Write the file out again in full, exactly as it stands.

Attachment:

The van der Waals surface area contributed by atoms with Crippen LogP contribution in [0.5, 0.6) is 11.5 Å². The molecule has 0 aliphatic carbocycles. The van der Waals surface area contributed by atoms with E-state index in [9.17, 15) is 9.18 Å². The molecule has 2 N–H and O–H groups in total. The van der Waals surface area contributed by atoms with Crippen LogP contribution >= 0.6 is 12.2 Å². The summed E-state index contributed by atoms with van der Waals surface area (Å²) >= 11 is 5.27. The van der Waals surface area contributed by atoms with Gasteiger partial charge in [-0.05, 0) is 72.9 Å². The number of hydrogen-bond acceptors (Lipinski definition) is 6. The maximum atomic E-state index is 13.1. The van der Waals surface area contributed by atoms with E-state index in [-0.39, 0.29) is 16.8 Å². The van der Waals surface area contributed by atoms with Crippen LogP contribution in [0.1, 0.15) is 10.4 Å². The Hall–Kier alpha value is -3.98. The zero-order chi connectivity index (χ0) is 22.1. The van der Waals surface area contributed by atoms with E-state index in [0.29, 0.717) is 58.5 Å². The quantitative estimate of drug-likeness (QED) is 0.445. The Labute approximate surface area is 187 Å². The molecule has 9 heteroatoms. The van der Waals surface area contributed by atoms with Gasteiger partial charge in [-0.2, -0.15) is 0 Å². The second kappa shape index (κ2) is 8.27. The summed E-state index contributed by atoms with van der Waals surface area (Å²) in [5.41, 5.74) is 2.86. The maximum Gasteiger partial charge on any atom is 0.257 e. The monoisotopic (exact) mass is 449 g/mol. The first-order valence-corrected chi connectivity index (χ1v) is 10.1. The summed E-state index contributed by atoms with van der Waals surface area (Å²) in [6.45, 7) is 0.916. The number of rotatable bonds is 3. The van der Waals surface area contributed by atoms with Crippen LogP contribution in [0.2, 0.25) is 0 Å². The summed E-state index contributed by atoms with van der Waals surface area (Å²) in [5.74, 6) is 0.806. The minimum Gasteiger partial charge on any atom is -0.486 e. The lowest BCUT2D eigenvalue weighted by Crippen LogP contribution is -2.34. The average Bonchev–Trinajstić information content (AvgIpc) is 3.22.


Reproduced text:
The van der Waals surface area contributed by atoms with Crippen LogP contribution in [0.5, 0.6) is 11.5 Å². The molecule has 0 aliphatic carbocycles. The van der Waals surface area contributed by atoms with E-state index in [9.17, 15) is 9.18 Å². The molecule has 2 N–H and O–H groups in total. The van der Waals surface area contributed by atoms with Crippen LogP contribution >= 0.6 is 12.2 Å². The summed E-state index contributed by atoms with van der Waals surface area (Å²) >= 11 is 5.27. The van der Waals surface area contributed by atoms with Gasteiger partial charge in [-0.05, 0) is 72.9 Å². The number of hydrogen-bond acceptors (Lipinski definition) is 6. The maximum atomic E-state index is 13.1. The van der Waals surface area contributed by atoms with E-state index in [-0.39, 0.29) is 16.8 Å². The van der Waals surface area contributed by atoms with Crippen LogP contribution in [0.1, 0.15) is 10.4 Å². The Hall–Kier alpha value is -3.98. The zero-order chi connectivity index (χ0) is 22.1. The van der Waals surface area contributed by atoms with E-state index in [0.29, 0.717) is 58.5 Å². The quantitative estimate of drug-likeness (QED) is 0.445. The Labute approximate surface area is 187 Å². The molecule has 9 heteroatoms. The van der Waals surface area contributed by atoms with Gasteiger partial charge in [-0.2, -0.15) is 0 Å². The second kappa shape index (κ2) is 8.27. The summed E-state index contributed by atoms with van der Waals surface area (Å²) in [5.41, 5.74) is 2.86. The maximum Gasteiger partial charge on any atom is 0.257 e. The monoisotopic (exact) mass is 449 g/mol. The first-order valence-corrected chi connectivity index (χ1v) is 10.1. The summed E-state index contributed by atoms with van der Waals surface area (Å²) in [6.45, 7) is 0.916. The number of rotatable bonds is 3. The van der Waals surface area contributed by atoms with Crippen LogP contribution in [0.2, 0.25) is 0 Å². The summed E-state index contributed by atoms with van der Waals surface area (Å²) in [5.74, 6) is 0.806. The minimum Gasteiger partial charge on any atom is -0.486 e. The lowest BCUT2D eigenvalue weighted by Crippen LogP contribution is -2.34. The average Bonchev–Trinajstić information content (AvgIpc) is 3.22.